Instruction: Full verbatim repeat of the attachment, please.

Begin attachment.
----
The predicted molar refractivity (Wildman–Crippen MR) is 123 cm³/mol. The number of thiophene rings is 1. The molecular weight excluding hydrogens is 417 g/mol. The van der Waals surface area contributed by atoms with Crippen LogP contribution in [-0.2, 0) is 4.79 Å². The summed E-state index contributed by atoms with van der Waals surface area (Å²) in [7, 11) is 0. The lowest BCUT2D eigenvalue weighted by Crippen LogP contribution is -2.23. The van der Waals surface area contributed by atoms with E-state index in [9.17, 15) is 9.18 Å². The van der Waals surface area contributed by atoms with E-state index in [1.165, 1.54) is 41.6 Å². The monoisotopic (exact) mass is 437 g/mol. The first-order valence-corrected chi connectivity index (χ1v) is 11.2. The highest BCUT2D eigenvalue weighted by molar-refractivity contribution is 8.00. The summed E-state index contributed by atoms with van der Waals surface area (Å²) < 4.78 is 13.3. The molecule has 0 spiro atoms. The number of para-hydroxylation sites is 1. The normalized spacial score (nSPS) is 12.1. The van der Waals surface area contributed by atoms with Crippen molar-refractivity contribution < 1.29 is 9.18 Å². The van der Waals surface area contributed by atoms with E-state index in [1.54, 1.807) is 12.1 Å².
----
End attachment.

The predicted molar refractivity (Wildman–Crippen MR) is 123 cm³/mol. The number of thiophene rings is 1. The molecular weight excluding hydrogens is 417 g/mol. The van der Waals surface area contributed by atoms with Crippen LogP contribution in [-0.2, 0) is 4.79 Å². The summed E-state index contributed by atoms with van der Waals surface area (Å²) in [7, 11) is 0. The lowest BCUT2D eigenvalue weighted by Crippen LogP contribution is -2.23. The van der Waals surface area contributed by atoms with E-state index in [9.17, 15) is 9.18 Å². The van der Waals surface area contributed by atoms with E-state index in [1.165, 1.54) is 41.6 Å². The monoisotopic (exact) mass is 437 g/mol. The first-order valence-corrected chi connectivity index (χ1v) is 11.2. The highest BCUT2D eigenvalue weighted by molar-refractivity contribution is 8.00. The summed E-state index contributed by atoms with van der Waals surface area (Å²) < 4.78 is 13.3. The molecule has 0 spiro atoms. The number of para-hydroxylation sites is 1. The normalized spacial score (nSPS) is 12.1. The van der Waals surface area contributed by atoms with Crippen molar-refractivity contribution < 1.29 is 9.18 Å². The van der Waals surface area contributed by atoms with E-state index in [1.54, 1.807) is 12.1 Å².